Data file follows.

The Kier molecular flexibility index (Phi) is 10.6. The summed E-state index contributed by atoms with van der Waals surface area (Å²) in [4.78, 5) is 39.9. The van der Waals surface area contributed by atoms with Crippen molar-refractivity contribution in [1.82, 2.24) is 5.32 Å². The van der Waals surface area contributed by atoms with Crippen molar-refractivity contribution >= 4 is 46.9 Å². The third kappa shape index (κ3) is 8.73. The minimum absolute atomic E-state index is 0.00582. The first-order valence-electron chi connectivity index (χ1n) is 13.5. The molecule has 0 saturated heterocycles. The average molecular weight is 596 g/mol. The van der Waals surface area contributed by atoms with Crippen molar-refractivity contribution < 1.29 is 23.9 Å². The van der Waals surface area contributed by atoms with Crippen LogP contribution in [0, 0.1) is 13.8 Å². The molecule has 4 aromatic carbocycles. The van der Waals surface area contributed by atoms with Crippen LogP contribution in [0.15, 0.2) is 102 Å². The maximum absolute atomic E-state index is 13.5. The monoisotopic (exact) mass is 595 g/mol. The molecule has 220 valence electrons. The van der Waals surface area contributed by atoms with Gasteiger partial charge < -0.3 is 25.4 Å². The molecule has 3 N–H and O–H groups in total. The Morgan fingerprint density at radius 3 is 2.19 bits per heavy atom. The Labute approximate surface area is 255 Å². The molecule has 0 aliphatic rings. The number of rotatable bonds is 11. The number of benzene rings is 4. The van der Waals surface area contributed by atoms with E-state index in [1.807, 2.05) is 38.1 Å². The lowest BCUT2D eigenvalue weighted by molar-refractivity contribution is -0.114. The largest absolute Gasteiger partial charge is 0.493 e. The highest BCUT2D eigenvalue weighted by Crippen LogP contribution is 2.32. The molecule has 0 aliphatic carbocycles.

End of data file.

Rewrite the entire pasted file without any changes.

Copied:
The Kier molecular flexibility index (Phi) is 10.6. The summed E-state index contributed by atoms with van der Waals surface area (Å²) in [4.78, 5) is 39.9. The van der Waals surface area contributed by atoms with Crippen molar-refractivity contribution in [1.82, 2.24) is 5.32 Å². The van der Waals surface area contributed by atoms with Crippen molar-refractivity contribution >= 4 is 46.9 Å². The third kappa shape index (κ3) is 8.73. The minimum absolute atomic E-state index is 0.00582. The first-order valence-electron chi connectivity index (χ1n) is 13.5. The molecule has 0 saturated heterocycles. The average molecular weight is 596 g/mol. The van der Waals surface area contributed by atoms with Crippen molar-refractivity contribution < 1.29 is 23.9 Å². The van der Waals surface area contributed by atoms with Crippen LogP contribution in [0, 0.1) is 13.8 Å². The molecule has 4 aromatic carbocycles. The van der Waals surface area contributed by atoms with Crippen LogP contribution in [0.15, 0.2) is 102 Å². The maximum absolute atomic E-state index is 13.5. The monoisotopic (exact) mass is 595 g/mol. The molecule has 220 valence electrons. The van der Waals surface area contributed by atoms with Gasteiger partial charge < -0.3 is 25.4 Å². The molecule has 3 N–H and O–H groups in total. The Morgan fingerprint density at radius 3 is 2.19 bits per heavy atom. The Labute approximate surface area is 255 Å². The molecule has 0 aliphatic rings. The number of rotatable bonds is 11. The number of benzene rings is 4. The van der Waals surface area contributed by atoms with E-state index in [1.807, 2.05) is 38.1 Å². The lowest BCUT2D eigenvalue weighted by molar-refractivity contribution is -0.114. The largest absolute Gasteiger partial charge is 0.493 e. The highest BCUT2D eigenvalue weighted by Crippen LogP contribution is 2.32. The molecule has 0 aliphatic carbocycles.